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Theater review: ‘Dogfight’

Dogfight

Through Aug. 17

WaterTower Theatre, 15650 Addison Road, Addison

$20-$40

972-450-6232

www.watertowertheatre.org


Posted 4:14pm on Wednesday, Jul. 30, 2014

Of the new musicals having their regional premieres in North Texas this year, it’s hard to imagine any will surpass the beauty that is Dogfight, having its first professional production outside of New York at WaterTower Theatre. (It premiered off-Broadway in 2012.)

Directed by Terry Martin, WaterTower’s production is filled with take-your-breath-away moments, but a big part of that is the musical itself.

It has music and lyrics by the rising duo of Benj Pasek and Justin Paul, who first made waves with their song cycle Edges, and were nominated for Tony Awards in 2013 for their work on the musical version of A Christmas Story. Dogfight has a book by Peter Duchan, based on the screenplay by Bob Comfort for the 1991 indie film of the same name starring River Phoenix and Lili Taylor.

The story is immediately affecting: It’s San Francisco, Nov. 21, 1963 — the eve of JFK’s assassination — and Marines Eddie (Zak Reynolds), Boland (Kyle Igneczi) and Bernstein (Matt Ransdell Jr.) are about to be shipped to Vietnam. They have a going-away party and engage in a game of “dogfight,” in which they wager to see who can bring the ugliest girl to the dance. The winner gets the pot.

Eddie spots the pleasantly plus-size Rose (Juliette Talley) at the diner where she works, and wins her over into going with him. But she ends up changing his views on women and the world.

It’s tough material, but Duchan’s book sets up the story and each of the turning points masterfully; we’re always wondering what’s around the corner, and have a genuine emotional reaction — laughter, delight, sadness — at what we find there.

Pasek and Paul’s music and lyrics are truly worth being excited about. It’s one of the most original and lyrical compositional voices since the likes of Jason Robert Brown and Adam Guettel had the musical-theater world abuzz in the 1990s. The playful piano, subtle complexities and motifs are memorable; the lyrics and clever use of rhyme clearly exhibits a talent honed from studying the great lyricists from Frank Loesser to Stephen Sondheim.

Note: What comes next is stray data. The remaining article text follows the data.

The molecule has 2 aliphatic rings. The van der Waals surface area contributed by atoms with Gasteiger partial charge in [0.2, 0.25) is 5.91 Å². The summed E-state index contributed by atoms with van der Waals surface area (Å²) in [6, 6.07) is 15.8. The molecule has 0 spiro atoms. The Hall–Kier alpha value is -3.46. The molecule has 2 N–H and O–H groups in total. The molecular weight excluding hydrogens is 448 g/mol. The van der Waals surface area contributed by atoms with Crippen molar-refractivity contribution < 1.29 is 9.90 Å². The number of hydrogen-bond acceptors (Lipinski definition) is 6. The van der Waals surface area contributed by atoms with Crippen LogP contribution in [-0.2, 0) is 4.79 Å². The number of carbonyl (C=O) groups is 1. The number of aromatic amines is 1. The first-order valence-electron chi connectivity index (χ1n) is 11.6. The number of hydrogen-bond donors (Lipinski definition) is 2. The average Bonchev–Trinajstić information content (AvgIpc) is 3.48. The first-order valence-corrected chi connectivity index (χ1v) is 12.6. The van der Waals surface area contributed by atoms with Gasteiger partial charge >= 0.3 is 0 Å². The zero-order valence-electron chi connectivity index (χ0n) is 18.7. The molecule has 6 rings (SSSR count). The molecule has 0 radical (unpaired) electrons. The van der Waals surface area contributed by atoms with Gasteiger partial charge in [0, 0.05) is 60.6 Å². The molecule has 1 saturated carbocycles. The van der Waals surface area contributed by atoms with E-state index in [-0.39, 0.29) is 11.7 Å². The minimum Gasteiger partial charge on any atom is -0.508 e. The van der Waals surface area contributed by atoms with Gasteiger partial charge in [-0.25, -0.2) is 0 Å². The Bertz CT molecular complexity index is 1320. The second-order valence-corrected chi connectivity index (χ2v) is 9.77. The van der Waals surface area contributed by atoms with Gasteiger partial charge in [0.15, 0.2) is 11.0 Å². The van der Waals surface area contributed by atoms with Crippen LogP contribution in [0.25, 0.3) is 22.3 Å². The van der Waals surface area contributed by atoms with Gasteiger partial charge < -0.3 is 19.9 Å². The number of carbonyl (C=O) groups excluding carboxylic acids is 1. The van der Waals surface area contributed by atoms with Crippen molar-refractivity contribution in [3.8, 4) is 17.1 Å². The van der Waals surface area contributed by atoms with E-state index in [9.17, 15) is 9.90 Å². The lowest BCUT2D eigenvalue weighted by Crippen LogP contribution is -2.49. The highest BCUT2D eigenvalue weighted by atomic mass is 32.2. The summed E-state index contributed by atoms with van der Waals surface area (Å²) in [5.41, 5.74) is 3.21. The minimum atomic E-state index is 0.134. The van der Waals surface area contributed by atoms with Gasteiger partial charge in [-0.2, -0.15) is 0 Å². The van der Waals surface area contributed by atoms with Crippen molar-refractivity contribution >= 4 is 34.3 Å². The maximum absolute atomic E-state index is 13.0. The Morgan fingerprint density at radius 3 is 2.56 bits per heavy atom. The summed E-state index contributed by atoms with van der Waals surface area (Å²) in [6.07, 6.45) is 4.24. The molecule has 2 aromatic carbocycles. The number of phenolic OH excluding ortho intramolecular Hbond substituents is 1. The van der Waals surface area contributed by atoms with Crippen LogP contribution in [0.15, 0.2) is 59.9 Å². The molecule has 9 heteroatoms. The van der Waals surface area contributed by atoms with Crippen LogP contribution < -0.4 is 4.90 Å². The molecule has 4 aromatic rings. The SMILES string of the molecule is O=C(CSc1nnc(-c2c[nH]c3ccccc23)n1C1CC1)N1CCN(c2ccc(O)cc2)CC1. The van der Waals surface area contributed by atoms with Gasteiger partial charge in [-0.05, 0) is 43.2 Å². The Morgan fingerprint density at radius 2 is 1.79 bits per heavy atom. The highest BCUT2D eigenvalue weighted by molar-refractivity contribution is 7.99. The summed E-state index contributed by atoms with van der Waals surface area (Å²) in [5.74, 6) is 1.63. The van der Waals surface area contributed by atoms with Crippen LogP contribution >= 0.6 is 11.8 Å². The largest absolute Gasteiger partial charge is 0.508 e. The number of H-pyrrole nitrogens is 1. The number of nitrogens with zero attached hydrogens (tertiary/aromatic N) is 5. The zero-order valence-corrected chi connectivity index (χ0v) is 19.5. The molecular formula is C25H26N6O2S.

Just try leaving without the catchiness of songs like Some Kinda Time and Come to a Party, or the gorgeousness of Pretty Funny, Give Way or Come Back running through your head. These, as with the other songs, are refreshing in that they they’re well-constructed theater songs, a seminal part of the narrative — something we’ve lost in the barrage of jukebox musicals, adaptations of blockbuster films and all-out campfests.

Martin’s production does it proud. Michael Sullivan’s scenic design of muted blue-tone squares and rectangles on every wall allows room for the mutlilevel playing spaces to be used as a number of settings, and Michael Robinson’s costumes capture the era, notably with the women’s dresses.

Music director Mark Mullino leads a six-member orchestra, and sounds terrific on the soft, mood-setting piano parts. Choreographer John de los Santos, known in Cowtown for his direction at Fort Worth Opera, gives the ensemble deceptively easy-looking and distinctive movement.

In various ensemble roles, there are also standouts from Beth Albright as chatty prostitute Marcy, Steve Barcus as a waiter and veteran, and Stephanie Riggs as Rose’s mother.

Talley, who has done a few smaller roles on stages around town, is the clear star here. Her Rose, a character we think might shrink away after being humiliated, follows her instincts and dreams believably. Her vibrato threatens to get out of control in a few places, but she sings the score passionately. It’s easy to see how she can charm — and change — someone with a hardened heart of someone who’s about to go into war and has learned to let go of emotional attachments.

Reynolds, who grew up in a stage family in Fort Worth and performed from a young age at Kids Who Care, stays on the tightrope walk between a serviceman conditioned to think one way (“Semper fi, do or die!”) but not afraid to cautiously listen to his heart. In the end, as he suffers what a lot of vets returning from war go through, his emotional and psychological conundrum in Come Back is palpable.

He has changed in profound ways, and that’s before the war forever altered the lives of vets and their families, and the innocence of the Camelot years seemed forever lost. To think that, for him, it started with a smart, funny, giving and beautiful woman.

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